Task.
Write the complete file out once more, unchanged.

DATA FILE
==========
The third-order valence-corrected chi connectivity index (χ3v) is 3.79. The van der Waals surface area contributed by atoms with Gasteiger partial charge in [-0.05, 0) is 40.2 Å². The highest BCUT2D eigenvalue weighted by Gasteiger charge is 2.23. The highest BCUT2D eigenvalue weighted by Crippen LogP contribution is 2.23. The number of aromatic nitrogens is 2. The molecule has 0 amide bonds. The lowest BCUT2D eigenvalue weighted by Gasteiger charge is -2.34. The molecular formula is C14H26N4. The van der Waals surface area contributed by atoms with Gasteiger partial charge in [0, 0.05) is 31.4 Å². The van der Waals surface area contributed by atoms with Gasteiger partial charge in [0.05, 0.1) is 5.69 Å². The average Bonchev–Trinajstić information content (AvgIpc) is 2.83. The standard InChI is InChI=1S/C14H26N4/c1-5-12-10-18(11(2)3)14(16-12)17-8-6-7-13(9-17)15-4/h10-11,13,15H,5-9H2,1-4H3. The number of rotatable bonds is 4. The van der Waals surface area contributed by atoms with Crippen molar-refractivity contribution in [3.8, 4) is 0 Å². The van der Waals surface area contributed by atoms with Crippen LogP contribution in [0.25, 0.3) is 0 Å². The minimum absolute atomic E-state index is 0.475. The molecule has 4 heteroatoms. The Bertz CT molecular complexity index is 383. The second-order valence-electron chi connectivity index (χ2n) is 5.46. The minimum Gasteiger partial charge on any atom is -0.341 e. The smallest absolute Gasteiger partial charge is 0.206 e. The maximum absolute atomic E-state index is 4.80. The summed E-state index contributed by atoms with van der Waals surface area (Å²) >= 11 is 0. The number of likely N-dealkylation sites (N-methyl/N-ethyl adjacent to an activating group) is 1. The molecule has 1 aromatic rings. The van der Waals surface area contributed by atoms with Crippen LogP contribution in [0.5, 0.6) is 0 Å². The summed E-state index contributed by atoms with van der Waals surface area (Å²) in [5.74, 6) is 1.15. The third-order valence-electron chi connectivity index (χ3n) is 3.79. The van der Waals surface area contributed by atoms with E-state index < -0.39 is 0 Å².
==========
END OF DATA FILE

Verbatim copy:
The third-order valence-corrected chi connectivity index (χ3v) is 3.79. The van der Waals surface area contributed by atoms with Gasteiger partial charge in [-0.05, 0) is 40.2 Å². The highest BCUT2D eigenvalue weighted by Gasteiger charge is 2.23. The highest BCUT2D eigenvalue weighted by Crippen LogP contribution is 2.23. The number of aromatic nitrogens is 2. The molecule has 0 amide bonds. The lowest BCUT2D eigenvalue weighted by Gasteiger charge is -2.34. The molecular formula is C14H26N4. The van der Waals surface area contributed by atoms with Gasteiger partial charge in [0, 0.05) is 31.4 Å². The van der Waals surface area contributed by atoms with Gasteiger partial charge in [0.05, 0.1) is 5.69 Å². The average Bonchev–Trinajstić information content (AvgIpc) is 2.83. The standard InChI is InChI=1S/C14H26N4/c1-5-12-10-18(11(2)3)14(16-12)17-8-6-7-13(9-17)15-4/h10-11,13,15H,5-9H2,1-4H3. The number of rotatable bonds is 4. The van der Waals surface area contributed by atoms with Crippen molar-refractivity contribution in [3.8, 4) is 0 Å². The van der Waals surface area contributed by atoms with Crippen LogP contribution in [0.25, 0.3) is 0 Å². The minimum absolute atomic E-state index is 0.475. The molecule has 4 heteroatoms. The Bertz CT molecular complexity index is 383. The second-order valence-electron chi connectivity index (χ2n) is 5.46. The minimum Gasteiger partial charge on any atom is -0.341 e. The smallest absolute Gasteiger partial charge is 0.206 e. The maximum absolute atomic E-state index is 4.80. The summed E-state index contributed by atoms with van der Waals surface area (Å²) >= 11 is 0. The number of likely N-dealkylation sites (N-methyl/N-ethyl adjacent to an activating group) is 1. The molecule has 1 aromatic rings. The van der Waals surface area contributed by atoms with Crippen LogP contribution in [0.5, 0.6) is 0 Å². The summed E-state index contributed by atoms with van der Waals surface area (Å²) in [5.74, 6) is 1.15. The third-order valence-electron chi connectivity index (χ3n) is 3.79. The van der Waals surface area contributed by atoms with E-state index < -0.39 is 0 Å².